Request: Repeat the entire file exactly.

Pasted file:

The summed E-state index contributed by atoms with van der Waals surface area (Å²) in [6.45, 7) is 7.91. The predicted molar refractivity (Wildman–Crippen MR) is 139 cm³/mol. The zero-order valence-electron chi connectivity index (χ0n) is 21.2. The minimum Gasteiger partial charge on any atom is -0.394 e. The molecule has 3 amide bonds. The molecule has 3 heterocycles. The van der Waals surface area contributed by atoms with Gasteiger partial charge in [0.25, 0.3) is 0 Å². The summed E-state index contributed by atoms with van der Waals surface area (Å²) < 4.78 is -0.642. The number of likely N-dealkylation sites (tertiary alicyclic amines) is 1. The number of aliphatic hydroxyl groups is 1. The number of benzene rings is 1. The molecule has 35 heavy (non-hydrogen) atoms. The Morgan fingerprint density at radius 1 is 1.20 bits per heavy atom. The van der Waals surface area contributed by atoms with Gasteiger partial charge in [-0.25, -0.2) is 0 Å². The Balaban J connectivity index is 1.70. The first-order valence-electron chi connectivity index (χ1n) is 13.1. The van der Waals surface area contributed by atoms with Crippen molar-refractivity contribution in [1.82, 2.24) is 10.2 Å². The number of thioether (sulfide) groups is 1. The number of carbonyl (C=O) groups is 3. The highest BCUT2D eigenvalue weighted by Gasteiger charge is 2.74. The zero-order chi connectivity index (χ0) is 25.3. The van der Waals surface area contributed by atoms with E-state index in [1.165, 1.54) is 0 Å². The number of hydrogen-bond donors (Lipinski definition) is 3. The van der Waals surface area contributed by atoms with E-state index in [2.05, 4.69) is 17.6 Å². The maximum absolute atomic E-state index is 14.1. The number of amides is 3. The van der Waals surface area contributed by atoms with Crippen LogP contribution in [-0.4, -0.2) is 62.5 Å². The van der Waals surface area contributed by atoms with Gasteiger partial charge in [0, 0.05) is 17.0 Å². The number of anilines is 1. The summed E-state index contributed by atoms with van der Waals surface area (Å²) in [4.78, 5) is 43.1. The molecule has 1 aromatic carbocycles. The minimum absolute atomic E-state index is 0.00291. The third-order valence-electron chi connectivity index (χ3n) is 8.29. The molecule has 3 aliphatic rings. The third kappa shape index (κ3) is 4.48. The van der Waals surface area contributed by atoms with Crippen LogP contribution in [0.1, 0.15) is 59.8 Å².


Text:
The summed E-state index contributed by atoms with van der Waals surface area (Å²) in [6.45, 7) is 7.91. The predicted molar refractivity (Wildman–Crippen MR) is 139 cm³/mol. The zero-order valence-electron chi connectivity index (χ0n) is 21.2. The minimum Gasteiger partial charge on any atom is -0.394 e. The molecule has 3 amide bonds. The molecule has 3 heterocycles. The van der Waals surface area contributed by atoms with Gasteiger partial charge in [0.25, 0.3) is 0 Å². The summed E-state index contributed by atoms with van der Waals surface area (Å²) < 4.78 is -0.642. The number of likely N-dealkylation sites (tertiary alicyclic amines) is 1. The number of aliphatic hydroxyl groups is 1. The number of benzene rings is 1. The molecule has 35 heavy (non-hydrogen) atoms. The Morgan fingerprint density at radius 1 is 1.20 bits per heavy atom. The van der Waals surface area contributed by atoms with Gasteiger partial charge in [-0.25, -0.2) is 0 Å². The Balaban J connectivity index is 1.70. The first-order valence-electron chi connectivity index (χ1n) is 13.1. The van der Waals surface area contributed by atoms with Crippen molar-refractivity contribution in [1.82, 2.24) is 10.2 Å². The number of thioether (sulfide) groups is 1. The number of carbonyl (C=O) groups is 3. The highest BCUT2D eigenvalue weighted by Gasteiger charge is 2.74. The zero-order chi connectivity index (χ0) is 25.3. The van der Waals surface area contributed by atoms with E-state index in [1.165, 1.54) is 0 Å². The number of hydrogen-bond donors (Lipinski definition) is 3. The van der Waals surface area contributed by atoms with E-state index in [2.05, 4.69) is 17.6 Å². The maximum absolute atomic E-state index is 14.1. The number of amides is 3. The van der Waals surface area contributed by atoms with Crippen LogP contribution in [-0.4, -0.2) is 62.5 Å². The van der Waals surface area contributed by atoms with Gasteiger partial charge in [0, 0.05) is 17.0 Å². The number of anilines is 1. The summed E-state index contributed by atoms with van der Waals surface area (Å²) in [4.78, 5) is 43.1. The molecule has 1 aromatic carbocycles. The minimum absolute atomic E-state index is 0.00291. The third-order valence-electron chi connectivity index (χ3n) is 8.29. The molecule has 3 aliphatic rings. The third kappa shape index (κ3) is 4.48. The van der Waals surface area contributed by atoms with Crippen LogP contribution in [0.1, 0.15) is 59.8 Å².